Published on

Coding in the Name Of...


Using PHP namespaces to tame your code

PHP namespaces are a powerful way of grouping stuff together: classes, interfaces, functions, constants. They give you the ability to tame your code, avoiding naming conflicts between different parts of your code or with any third-party libraries you are using.

You declare a namespace at the top of a PHP fiule using the namespace keyword. Here's an easily recognizable example of a namespace declaration:

Namespace declaration at the top of a module's Controller file in Drupal

Everything within this file will be part of the namespace that's declared. This gives us the first benefit of declaring namespaces: we can simplify and unify the way we name functions, constants, variables, etc. Our getter and setter methods in different modules can use the same names without collisions because each one has its own unique namespace.

Defining your space

The syntax rules for creating a new namespace are very straightforward:

  1. Placement: a namespace declaration must be the first line in your file, right after the opening <?php tag... unless you are using a declare construct.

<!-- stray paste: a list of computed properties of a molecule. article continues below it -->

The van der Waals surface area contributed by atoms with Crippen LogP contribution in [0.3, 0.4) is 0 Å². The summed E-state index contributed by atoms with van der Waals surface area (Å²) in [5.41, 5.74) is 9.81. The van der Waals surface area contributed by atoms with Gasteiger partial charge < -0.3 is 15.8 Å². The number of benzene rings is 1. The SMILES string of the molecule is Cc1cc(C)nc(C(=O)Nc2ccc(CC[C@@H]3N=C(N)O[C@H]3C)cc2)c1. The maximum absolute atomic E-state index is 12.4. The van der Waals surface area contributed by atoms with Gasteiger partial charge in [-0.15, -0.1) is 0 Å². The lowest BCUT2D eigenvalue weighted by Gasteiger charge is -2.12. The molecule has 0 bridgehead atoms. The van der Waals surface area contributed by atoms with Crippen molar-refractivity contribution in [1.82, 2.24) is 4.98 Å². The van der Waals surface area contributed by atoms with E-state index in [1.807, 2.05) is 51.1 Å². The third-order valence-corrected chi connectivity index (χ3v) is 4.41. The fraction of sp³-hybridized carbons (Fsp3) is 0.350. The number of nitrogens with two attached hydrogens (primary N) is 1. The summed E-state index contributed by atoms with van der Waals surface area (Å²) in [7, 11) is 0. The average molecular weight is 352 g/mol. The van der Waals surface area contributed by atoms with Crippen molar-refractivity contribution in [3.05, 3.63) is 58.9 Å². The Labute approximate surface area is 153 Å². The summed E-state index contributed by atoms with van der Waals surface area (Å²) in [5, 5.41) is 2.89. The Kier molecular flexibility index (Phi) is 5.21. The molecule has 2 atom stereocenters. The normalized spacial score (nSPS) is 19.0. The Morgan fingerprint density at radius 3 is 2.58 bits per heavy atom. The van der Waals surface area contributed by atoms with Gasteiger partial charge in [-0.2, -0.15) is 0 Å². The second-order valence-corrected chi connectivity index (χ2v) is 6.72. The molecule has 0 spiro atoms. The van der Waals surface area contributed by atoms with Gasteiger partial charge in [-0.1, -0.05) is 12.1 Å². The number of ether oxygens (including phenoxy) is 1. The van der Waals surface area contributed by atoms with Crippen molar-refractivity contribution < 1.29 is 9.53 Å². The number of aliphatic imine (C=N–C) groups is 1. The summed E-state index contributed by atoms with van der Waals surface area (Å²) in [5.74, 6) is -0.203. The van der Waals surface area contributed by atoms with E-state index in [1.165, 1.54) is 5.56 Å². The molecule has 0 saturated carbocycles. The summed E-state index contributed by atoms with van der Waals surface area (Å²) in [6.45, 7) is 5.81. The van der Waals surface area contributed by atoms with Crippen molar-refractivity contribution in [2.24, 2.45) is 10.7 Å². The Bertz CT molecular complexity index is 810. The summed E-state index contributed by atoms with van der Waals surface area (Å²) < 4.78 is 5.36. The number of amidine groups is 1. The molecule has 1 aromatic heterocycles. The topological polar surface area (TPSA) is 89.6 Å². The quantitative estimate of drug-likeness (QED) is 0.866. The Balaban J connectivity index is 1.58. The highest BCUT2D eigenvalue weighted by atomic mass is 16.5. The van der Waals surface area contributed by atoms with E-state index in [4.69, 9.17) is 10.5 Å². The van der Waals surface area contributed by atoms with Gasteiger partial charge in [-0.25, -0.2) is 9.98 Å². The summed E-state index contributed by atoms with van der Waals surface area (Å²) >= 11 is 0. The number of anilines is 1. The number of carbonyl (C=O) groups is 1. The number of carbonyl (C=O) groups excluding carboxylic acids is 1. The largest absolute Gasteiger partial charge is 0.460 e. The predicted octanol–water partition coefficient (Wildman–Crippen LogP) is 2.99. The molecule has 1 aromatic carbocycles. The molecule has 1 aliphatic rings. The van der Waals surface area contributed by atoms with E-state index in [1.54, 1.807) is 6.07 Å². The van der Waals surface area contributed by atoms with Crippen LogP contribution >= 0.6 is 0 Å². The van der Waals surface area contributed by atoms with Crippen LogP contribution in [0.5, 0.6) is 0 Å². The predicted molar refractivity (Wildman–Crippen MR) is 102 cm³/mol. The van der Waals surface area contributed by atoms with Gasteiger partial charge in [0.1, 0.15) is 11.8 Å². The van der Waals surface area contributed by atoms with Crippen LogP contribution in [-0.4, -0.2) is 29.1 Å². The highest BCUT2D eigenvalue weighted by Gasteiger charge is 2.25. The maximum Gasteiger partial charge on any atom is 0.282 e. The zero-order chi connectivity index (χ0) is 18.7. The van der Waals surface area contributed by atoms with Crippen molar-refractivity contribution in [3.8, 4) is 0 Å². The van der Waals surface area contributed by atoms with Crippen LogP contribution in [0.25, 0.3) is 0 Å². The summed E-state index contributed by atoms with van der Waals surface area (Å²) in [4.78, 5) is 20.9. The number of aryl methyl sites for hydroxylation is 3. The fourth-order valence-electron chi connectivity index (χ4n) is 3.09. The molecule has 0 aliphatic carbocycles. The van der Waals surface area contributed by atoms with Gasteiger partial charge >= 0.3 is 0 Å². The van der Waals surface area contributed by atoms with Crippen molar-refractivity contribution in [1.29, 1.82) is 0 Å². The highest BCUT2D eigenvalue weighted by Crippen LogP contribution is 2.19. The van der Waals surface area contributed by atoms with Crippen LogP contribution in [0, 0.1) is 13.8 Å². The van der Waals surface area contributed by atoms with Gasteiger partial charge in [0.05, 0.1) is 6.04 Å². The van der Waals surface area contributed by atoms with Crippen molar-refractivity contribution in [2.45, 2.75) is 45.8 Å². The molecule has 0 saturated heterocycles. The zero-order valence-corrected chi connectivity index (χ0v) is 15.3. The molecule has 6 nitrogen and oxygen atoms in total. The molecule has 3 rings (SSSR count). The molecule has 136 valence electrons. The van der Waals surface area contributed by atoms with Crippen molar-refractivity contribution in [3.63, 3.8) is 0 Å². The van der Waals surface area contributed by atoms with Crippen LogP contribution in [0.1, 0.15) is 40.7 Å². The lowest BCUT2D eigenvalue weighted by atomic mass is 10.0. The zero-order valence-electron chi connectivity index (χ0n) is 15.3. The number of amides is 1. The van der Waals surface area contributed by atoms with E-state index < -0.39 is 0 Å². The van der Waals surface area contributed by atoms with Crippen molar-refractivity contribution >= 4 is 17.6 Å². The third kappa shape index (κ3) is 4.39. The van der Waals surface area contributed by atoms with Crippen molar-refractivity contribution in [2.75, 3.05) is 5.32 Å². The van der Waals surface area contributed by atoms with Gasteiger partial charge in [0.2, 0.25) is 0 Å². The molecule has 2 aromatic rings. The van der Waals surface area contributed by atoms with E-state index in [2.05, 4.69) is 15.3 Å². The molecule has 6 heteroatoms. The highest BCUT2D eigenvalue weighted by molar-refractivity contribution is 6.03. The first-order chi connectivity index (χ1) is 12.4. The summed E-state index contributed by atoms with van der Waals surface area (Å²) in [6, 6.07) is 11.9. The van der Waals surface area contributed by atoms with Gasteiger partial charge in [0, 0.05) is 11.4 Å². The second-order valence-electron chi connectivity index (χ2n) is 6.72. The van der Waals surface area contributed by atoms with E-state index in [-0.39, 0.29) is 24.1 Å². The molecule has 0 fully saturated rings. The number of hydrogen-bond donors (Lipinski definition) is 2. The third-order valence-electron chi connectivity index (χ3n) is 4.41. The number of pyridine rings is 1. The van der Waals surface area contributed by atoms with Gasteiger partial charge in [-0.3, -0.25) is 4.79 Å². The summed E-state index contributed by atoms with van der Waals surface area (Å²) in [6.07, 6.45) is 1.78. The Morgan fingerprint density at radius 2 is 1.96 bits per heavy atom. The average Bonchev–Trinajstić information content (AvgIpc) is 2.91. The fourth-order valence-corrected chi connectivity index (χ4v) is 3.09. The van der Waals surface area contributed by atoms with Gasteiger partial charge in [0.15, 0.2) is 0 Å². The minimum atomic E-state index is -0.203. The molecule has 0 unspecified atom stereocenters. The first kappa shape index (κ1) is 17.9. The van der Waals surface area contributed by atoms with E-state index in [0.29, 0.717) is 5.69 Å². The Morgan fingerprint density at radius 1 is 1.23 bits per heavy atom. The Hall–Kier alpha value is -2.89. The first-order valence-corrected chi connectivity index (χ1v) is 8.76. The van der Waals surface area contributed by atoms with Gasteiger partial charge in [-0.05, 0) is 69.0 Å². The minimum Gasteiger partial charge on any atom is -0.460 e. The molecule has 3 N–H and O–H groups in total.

namespace MyNamespace;
    // Fatal error: strict_types declaration must be the very first
    // statement in the script
    class Dog {
     static function growl() {
       echo "Grrrrrrrr";
    namespace MyNamespace {};
    // Fatal error: Namespace declaration has to be the first statement
    // or after any declare call in the script

    There is another exception to the "must be the first line rule": multiple namespaces are permitted to be declared in a single file, which obviously would require only one to be at the top of the file. This practice, though permissible, is not recommended.

  2. No leading backslash: a fully qualified name (i.e. a name starting with a backslash) are not allowed. They would be interpreted as relative namespace expressions.

  3. One namespace can be defined in multiple files: it often makes sense to split one long file into several smaller files. We can do this within a single namespace; each file would get the same namespace declaration at the top.

  4. Sub-namespaces: namespaces have much in common with file systems, including the ability to add levels of sub-namespaces. However, nested namespaces are not allowed. So:

    namespace MyNamespace {
      namespace MySubnamespace {
        class MyClass {}
    // Fatal error: Namespace declarations cannot be nested.

    However, you can "simulate" a nested namespace like this:

    namespace MyNamespace\MySubnamespace {
      class MyClass{}

Those are some of the basics of namespacing. And one of the beauties of them is: if you don't want to use them, fine! They don't affect any existing code in any way, so if you want to leave them out, you can.